“Dilla is one of my favorite MCs. I know everybody gives him production credit, but he was one of my favorite MCs. His just placement of where he would put the space and soul and the funk of what he had to say, was technical to me. It was organic, but it was something that I can't teach. Somebody might hit me saying I don't understand

what you mean how could you say that but he rated really high in my book.” - Pharoahe Monch

"Verbal Clap" by De La Soul from The Grind Date (2004, Sanctuary)

Both J Dilla and De La Soul had been labeled soft by some, especially coming after the mellow, but deeply evocative AOI: Bionix album. What I love about this track is both the producer and the artists ignore those labels, and bring out a pounding beat, with fiery lyrics that have as much swagger as Jay-Z on Blueprint. -Paine

“I remember havin’ that beat on a CD [Dilla] gave me. You could tell that was gonna be a fly track, from the intro and the way it started. Dirty ass drums and a killer bassline! De La killed that track.” - Guilty Simpson<br

"The Red"

by Jaylib from Champion Sound (2003, Stones Throw)

This single premiered four months before the LP, and Stones Throw was very generous with the promo campaign. 2003 was a year where a lot of chumps saw the acclaim 9th Wonder and Kanye were getting for soul-sampling. “The Red” was a reminder to everybody that Madlib and Jay Dee were masters of the craft, but that they’d hop on their own beats and burn you like Al Green. - Paine

“Find A Way” by A Tribe Called Quest from The Love Movement (1998, Jive)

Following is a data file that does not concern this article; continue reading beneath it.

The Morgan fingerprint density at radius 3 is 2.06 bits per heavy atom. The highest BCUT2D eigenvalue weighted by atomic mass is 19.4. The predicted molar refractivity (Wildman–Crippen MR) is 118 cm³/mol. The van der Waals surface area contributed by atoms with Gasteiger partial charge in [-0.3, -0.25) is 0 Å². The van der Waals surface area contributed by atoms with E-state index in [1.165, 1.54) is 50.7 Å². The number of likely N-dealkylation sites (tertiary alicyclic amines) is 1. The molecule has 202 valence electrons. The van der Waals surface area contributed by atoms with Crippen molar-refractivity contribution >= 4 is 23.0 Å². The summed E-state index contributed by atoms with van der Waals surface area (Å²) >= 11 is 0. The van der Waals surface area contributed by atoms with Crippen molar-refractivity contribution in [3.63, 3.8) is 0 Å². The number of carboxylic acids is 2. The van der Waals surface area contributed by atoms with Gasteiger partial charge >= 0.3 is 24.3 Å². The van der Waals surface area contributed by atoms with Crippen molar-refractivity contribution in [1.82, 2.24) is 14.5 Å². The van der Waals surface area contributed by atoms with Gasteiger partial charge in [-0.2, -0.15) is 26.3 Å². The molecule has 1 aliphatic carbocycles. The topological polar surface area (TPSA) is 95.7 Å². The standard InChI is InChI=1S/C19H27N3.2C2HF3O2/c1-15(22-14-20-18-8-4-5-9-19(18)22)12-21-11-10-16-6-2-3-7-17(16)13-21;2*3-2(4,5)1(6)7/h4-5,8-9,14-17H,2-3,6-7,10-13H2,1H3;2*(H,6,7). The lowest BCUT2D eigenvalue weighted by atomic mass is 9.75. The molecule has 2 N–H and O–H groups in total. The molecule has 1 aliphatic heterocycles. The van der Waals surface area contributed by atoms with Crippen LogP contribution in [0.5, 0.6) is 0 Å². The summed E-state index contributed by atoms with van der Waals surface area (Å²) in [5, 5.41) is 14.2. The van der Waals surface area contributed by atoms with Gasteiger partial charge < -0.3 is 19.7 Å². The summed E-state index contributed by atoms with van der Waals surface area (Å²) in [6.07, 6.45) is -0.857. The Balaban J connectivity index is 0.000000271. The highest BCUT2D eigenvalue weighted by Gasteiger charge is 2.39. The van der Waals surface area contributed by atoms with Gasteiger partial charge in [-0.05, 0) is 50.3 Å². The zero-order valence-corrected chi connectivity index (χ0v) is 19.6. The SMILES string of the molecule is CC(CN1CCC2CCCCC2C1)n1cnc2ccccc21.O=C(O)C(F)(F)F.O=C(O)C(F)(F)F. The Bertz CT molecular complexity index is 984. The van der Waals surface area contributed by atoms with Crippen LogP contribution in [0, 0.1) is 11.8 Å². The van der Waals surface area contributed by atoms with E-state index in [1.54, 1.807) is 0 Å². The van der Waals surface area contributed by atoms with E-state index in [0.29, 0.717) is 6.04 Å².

Hip-Hop shied away from sampling like never before in 1998. Dilla had a knack for updating the Jazz qualities of early Tribe recordings, while including his signature slow, heavy rhythms in the track. As much as I love Phife and Tip’s lyrics concerning lust and attraction, it’s Jay Dee’s amazing canvas that put this beside “Electric Relaxation” so nicely. It was from this point on that I made it my duty to check for Dilla. -Paine

“Nothing Like This” by J. Dilla from Chrome Children (2006, Stones Throw)

Stones Throw became such a beautiful home for Dilla. Tracks like this not only got treated with some respect as harder Hip-Hop, but they were positioned so the masses could hear it. The tribal drums, the alluring vocals, and the musical ephiphany make this my favorite Dilla work from the last chapter in his life. -Paine

“That was some left field Dilla s**t! I love the way he didn’t reach to make that track dope. He did what he felt, which was sing over that s**t. That’s my s**t on the Chrome Children record. Dilla is the king of beats.” - Guilty Simpson

"Cold Steel" by Phat Kat featuring Elzhi from Carte Blanche (2007, Look)